But just as he has averred from having a swing coach and a regular sports psychologist, Watson has declined to see someone in Hallowell’s field. “Maybe it would help him,” says Scott, “but Bubba is afraid of being dependent on someone else. Doing it his way, figuring things out for himself, has always been a strength. It’s hard for him to trust that anyone else could really understand him.”
Perhaps Watson will come around on someone like Hallowell. After all, he has learned to give his trust to close confidants that include his wife, Angie, Scott and Judah Smith, the pastor of The City Church in Seattle, who has helped Watson, a devout Christian, better understand teachings of the Bible.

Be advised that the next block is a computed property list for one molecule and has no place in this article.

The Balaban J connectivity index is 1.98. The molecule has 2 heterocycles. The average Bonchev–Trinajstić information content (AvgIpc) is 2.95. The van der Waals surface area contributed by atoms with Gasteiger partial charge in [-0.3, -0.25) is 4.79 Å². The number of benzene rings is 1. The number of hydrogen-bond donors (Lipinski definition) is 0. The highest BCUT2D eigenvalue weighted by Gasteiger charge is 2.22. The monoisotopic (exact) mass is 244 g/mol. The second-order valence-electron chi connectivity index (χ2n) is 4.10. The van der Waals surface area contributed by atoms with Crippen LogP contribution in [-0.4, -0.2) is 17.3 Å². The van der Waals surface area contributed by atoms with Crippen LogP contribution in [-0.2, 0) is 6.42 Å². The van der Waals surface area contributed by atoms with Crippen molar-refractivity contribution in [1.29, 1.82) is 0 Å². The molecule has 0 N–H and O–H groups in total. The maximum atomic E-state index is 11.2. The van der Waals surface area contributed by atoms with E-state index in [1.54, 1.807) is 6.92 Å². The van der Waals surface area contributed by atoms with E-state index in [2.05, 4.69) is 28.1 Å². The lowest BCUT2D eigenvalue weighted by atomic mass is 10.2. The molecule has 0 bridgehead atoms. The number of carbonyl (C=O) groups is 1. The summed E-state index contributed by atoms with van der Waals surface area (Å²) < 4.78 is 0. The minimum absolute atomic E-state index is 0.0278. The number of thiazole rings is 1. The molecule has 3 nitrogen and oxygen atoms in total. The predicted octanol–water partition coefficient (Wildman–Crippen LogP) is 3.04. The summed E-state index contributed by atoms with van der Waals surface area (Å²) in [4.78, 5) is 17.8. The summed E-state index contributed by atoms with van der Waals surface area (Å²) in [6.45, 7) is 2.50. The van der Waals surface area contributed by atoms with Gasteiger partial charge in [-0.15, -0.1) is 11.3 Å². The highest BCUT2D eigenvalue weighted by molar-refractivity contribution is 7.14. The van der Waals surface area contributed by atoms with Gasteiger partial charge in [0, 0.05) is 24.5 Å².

Until then, Watson will seemingly always have the Masters, where he’s demonstrated skill and consistency like nowhere else. The course obviously suits his game – room off the tee, room to create, room to dominate the par 5s. But the visually stimulating environment also fires Watson’s imagination in the special way that converts the inner chaos into a profoundly satisfying order, as Scott suggested on “60 Minutes.” On Tuesday, Watson referred to an ability to “hyperfocus” at the Masters, a word Payne Stewart used to use in describing his ability to thrive in the major he was best suited for, the U.S. Open.
Perhaps it’s because at Augusta, sensitive and distrustful Watson doesn’t feel the stress of having to prove himself. “I’m totally at peace,” he said. “I’ve won two Masters. I don’t have to worry anymore.”
In “Forrest Gump,” when Jenny asks Forrest, “Do you ever dream about who you’re gonna be,” he answers, “Aren’t I going to be me?” As he’s made history in the face of criticism and worries that he’s squandering his potential, that’s also exactly who Bubba Watson’s been.